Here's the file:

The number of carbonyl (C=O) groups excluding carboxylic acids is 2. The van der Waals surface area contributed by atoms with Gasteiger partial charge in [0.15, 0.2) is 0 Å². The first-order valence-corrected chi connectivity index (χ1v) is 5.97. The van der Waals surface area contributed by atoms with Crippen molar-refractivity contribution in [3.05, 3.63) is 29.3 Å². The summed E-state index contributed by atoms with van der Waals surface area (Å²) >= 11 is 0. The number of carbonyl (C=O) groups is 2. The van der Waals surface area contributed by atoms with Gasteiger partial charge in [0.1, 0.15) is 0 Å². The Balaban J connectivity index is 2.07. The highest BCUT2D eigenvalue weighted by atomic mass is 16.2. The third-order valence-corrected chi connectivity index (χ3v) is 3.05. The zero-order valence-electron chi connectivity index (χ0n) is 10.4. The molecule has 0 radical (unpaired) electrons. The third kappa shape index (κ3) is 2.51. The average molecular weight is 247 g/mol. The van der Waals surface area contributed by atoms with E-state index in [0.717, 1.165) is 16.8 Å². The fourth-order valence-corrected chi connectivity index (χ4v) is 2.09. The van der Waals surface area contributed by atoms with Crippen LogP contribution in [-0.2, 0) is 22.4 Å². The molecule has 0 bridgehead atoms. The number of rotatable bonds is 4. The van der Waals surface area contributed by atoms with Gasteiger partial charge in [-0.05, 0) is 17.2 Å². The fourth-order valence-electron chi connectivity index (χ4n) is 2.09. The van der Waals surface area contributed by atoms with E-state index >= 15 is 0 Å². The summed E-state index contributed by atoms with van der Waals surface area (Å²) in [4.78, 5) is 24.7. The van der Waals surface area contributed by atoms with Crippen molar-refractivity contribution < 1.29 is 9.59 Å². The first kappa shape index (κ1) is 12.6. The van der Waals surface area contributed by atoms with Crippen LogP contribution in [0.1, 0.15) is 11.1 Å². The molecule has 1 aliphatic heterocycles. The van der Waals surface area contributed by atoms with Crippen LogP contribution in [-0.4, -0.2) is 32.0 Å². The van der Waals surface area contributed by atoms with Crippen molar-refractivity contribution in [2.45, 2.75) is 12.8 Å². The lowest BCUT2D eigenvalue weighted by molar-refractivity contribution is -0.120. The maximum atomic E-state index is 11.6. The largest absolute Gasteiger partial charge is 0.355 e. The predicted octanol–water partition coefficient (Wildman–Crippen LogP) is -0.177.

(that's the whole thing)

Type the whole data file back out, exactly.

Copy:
The number of carbonyl (C=O) groups excluding carboxylic acids is 2. The van der Waals surface area contributed by atoms with Gasteiger partial charge in [0.15, 0.2) is 0 Å². The first-order valence-corrected chi connectivity index (χ1v) is 5.97. The van der Waals surface area contributed by atoms with Crippen molar-refractivity contribution in [3.05, 3.63) is 29.3 Å². The summed E-state index contributed by atoms with van der Waals surface area (Å²) >= 11 is 0. The number of carbonyl (C=O) groups is 2. The van der Waals surface area contributed by atoms with Gasteiger partial charge in [0.1, 0.15) is 0 Å². The Balaban J connectivity index is 2.07. The highest BCUT2D eigenvalue weighted by atomic mass is 16.2. The third-order valence-corrected chi connectivity index (χ3v) is 3.05. The zero-order valence-electron chi connectivity index (χ0n) is 10.4. The molecule has 0 radical (unpaired) electrons. The third kappa shape index (κ3) is 2.51. The average molecular weight is 247 g/mol. The van der Waals surface area contributed by atoms with E-state index in [0.717, 1.165) is 16.8 Å². The fourth-order valence-corrected chi connectivity index (χ4v) is 2.09. The van der Waals surface area contributed by atoms with Crippen LogP contribution in [-0.2, 0) is 22.4 Å². The molecule has 0 bridgehead atoms. The number of rotatable bonds is 4. The van der Waals surface area contributed by atoms with Gasteiger partial charge in [-0.05, 0) is 17.2 Å². The fourth-order valence-electron chi connectivity index (χ4n) is 2.09. The van der Waals surface area contributed by atoms with E-state index >= 15 is 0 Å². The summed E-state index contributed by atoms with van der Waals surface area (Å²) in [4.78, 5) is 24.7. The van der Waals surface area contributed by atoms with Crippen molar-refractivity contribution < 1.29 is 9.59 Å². The first kappa shape index (κ1) is 12.6. The van der Waals surface area contributed by atoms with Crippen LogP contribution in [0.1, 0.15) is 11.1 Å². The molecule has 1 aliphatic heterocycles. The van der Waals surface area contributed by atoms with Crippen LogP contribution in [-0.4, -0.2) is 32.0 Å². The van der Waals surface area contributed by atoms with Crippen molar-refractivity contribution in [2.45, 2.75) is 12.8 Å². The lowest BCUT2D eigenvalue weighted by molar-refractivity contribution is -0.120. The maximum atomic E-state index is 11.6. The largest absolute Gasteiger partial charge is 0.355 e. The predicted octanol–water partition coefficient (Wildman–Crippen LogP) is -0.177.